Watch CBS News

Coronavirus Update: Massive N95 Mask Sterilizing Machines Now Running On Long Island

NEW YORK (CBSNewYork) - We've seen the desperate pleas from healthcare workers for personal protection equipment they need to save lives.

"I feel like a sheep going to slaughter," said one hospital worker. "My colleagues and I are writing our last will and testament."

Now the first system that can disinfect thousands of N95 masks in a matter of hours has been deployed on Long Island to begin sanitizing healthcare workers masks, reports CBS2's Carolyn Gusoff.

Housed in shipping containers on the grounds of Stony Brook University, the giant disinfection machines will get sanitized N95 masks back to the front lines.

Just approved by the FDA days ago, they are the first in the nation to begin sterilizing 80,000 masks per day.

CORONAVIRUS: NY Health Dept. | NY Call 1-(888)-364-3065 | NYC Health Dept. | NYC Call 311, Text COVID to 692692 | NJ COVID-19 Info Hub | NJ Call 1-(800)-222-1222 or 211, Text NJCOVID to 898211 | CT Health Dept. | CT Call 211 | Centers for Disease Control and Prevention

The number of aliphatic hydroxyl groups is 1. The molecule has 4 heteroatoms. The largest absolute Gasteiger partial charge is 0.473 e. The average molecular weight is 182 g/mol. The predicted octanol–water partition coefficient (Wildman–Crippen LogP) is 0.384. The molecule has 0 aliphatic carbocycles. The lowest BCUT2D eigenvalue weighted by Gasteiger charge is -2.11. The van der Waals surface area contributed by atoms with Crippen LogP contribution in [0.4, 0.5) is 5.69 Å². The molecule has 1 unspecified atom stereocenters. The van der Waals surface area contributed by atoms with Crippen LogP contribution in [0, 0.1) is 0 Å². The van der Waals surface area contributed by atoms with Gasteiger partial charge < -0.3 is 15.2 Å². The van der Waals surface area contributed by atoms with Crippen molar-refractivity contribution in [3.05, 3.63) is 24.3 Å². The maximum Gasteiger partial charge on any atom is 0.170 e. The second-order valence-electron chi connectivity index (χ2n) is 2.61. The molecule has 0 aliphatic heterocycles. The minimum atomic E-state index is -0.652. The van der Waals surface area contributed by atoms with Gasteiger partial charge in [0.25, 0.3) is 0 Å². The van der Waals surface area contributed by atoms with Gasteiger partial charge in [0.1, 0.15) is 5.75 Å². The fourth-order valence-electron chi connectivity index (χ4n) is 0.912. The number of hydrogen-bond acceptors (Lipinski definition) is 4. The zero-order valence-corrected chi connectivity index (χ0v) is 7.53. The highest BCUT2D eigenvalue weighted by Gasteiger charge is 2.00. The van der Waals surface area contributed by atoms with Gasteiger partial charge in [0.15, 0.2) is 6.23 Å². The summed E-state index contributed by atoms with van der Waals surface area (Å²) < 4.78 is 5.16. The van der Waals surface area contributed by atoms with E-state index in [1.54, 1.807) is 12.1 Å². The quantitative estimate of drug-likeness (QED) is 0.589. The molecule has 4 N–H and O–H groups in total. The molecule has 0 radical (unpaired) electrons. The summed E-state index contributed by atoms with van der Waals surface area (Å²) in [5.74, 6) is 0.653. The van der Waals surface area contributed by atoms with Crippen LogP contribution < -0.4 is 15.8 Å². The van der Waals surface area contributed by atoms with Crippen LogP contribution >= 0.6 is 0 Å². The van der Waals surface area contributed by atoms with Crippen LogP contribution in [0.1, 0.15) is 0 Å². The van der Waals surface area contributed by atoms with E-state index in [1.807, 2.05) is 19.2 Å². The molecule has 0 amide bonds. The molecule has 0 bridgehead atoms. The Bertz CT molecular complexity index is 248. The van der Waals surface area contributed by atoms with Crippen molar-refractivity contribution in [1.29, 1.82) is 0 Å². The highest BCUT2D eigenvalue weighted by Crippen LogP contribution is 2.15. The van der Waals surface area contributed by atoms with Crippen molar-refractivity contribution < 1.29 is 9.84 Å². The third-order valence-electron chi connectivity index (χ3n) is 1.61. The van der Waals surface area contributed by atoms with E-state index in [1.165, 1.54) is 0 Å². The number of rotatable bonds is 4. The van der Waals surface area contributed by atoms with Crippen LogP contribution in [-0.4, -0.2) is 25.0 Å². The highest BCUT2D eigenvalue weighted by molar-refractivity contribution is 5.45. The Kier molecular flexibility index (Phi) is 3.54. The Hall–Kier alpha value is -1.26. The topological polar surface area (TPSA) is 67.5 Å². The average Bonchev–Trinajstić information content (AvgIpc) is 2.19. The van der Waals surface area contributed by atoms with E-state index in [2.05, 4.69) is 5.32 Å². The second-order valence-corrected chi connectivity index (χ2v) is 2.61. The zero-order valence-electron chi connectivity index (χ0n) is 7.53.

Kevin Good, a research leader with the not-for-profit Battelle Institute, explains how it works.

"Hospitals set up their own collection points gathering the potentially contaminated masks," he said. "There's a bag containment they must use and they schedule delivery here."

Up to 5,000 masks can be disinfected in two to three hours, depending upon weather and humidity.

"All the masks are placed in there and then we get them coated in a thin layer of a micro-condensation of this hydrogen peroxide in order to kill any viruses," said Good.

Dr. Susan Donelan says sanitized masks will be labeled and returned to the original staffer.

"This is a sigh of relief, it's a game-changer," she said. "We want to make sure people are even more re-assured because they are getting back their own mask."


Masks are barcoded with the number of times they've been cleaned. Up to 20 cycles are allowed.

During trial runs, 10% of masks were lost due because they had make-up on them.

"We want to optimize every single mask we can," said Good. "For every mask that we can't process, we're taking away a mask from somebody else."

The technology was developed for the military to protect troops from chemical and biological hazards, only now its deployed in a different kind of war.

A second system is on its way to New York City.

View CBS News In
CBS News App Open
Chrome Safari Continue
Be the first to know
Get browser notifications for breaking news, live events, and exclusive reporting.